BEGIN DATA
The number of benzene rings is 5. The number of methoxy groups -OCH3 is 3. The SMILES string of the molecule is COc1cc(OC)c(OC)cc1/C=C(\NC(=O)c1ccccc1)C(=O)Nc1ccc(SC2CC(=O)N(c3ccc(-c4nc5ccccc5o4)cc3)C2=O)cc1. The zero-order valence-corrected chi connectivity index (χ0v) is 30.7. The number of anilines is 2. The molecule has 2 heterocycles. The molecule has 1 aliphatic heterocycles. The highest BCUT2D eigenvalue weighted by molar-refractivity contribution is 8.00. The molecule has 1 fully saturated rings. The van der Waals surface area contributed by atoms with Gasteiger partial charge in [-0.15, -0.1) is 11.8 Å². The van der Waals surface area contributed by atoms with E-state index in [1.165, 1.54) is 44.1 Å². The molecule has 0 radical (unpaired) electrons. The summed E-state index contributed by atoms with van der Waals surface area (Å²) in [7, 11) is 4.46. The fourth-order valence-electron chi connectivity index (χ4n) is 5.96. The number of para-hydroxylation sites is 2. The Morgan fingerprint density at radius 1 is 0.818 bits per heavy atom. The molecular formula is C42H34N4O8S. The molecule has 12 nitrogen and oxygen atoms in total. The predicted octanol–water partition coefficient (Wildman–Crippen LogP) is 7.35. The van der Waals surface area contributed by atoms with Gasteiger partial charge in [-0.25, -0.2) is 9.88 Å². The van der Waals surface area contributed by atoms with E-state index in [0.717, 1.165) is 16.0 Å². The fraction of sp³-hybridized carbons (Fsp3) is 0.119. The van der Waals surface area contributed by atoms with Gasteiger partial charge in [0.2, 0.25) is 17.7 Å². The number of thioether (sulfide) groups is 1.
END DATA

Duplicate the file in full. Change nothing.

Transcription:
The number of benzene rings is 5. The number of methoxy groups -OCH3 is 3. The SMILES string of the molecule is COc1cc(OC)c(OC)cc1/C=C(\NC(=O)c1ccccc1)C(=O)Nc1ccc(SC2CC(=O)N(c3ccc(-c4nc5ccccc5o4)cc3)C2=O)cc1. The zero-order valence-corrected chi connectivity index (χ0v) is 30.7. The number of anilines is 2. The molecule has 2 heterocycles. The molecule has 1 aliphatic heterocycles. The highest BCUT2D eigenvalue weighted by molar-refractivity contribution is 8.00. The molecule has 1 fully saturated rings. The van der Waals surface area contributed by atoms with Gasteiger partial charge in [-0.15, -0.1) is 11.8 Å². The van der Waals surface area contributed by atoms with E-state index in [1.165, 1.54) is 44.1 Å². The molecule has 0 radical (unpaired) electrons. The summed E-state index contributed by atoms with van der Waals surface area (Å²) in [7, 11) is 4.46. The fourth-order valence-electron chi connectivity index (χ4n) is 5.96. The number of para-hydroxylation sites is 2. The Morgan fingerprint density at radius 1 is 0.818 bits per heavy atom. The molecular formula is C42H34N4O8S. The molecule has 12 nitrogen and oxygen atoms in total. The predicted octanol–water partition coefficient (Wildman–Crippen LogP) is 7.35. The van der Waals surface area contributed by atoms with Gasteiger partial charge in [-0.25, -0.2) is 9.88 Å². The van der Waals surface area contributed by atoms with E-state index in [0.717, 1.165) is 16.0 Å². The fraction of sp³-hybridized carbons (Fsp3) is 0.119. The van der Waals surface area contributed by atoms with Gasteiger partial charge in [0.2, 0.25) is 17.7 Å². The number of thioether (sulfide) groups is 1.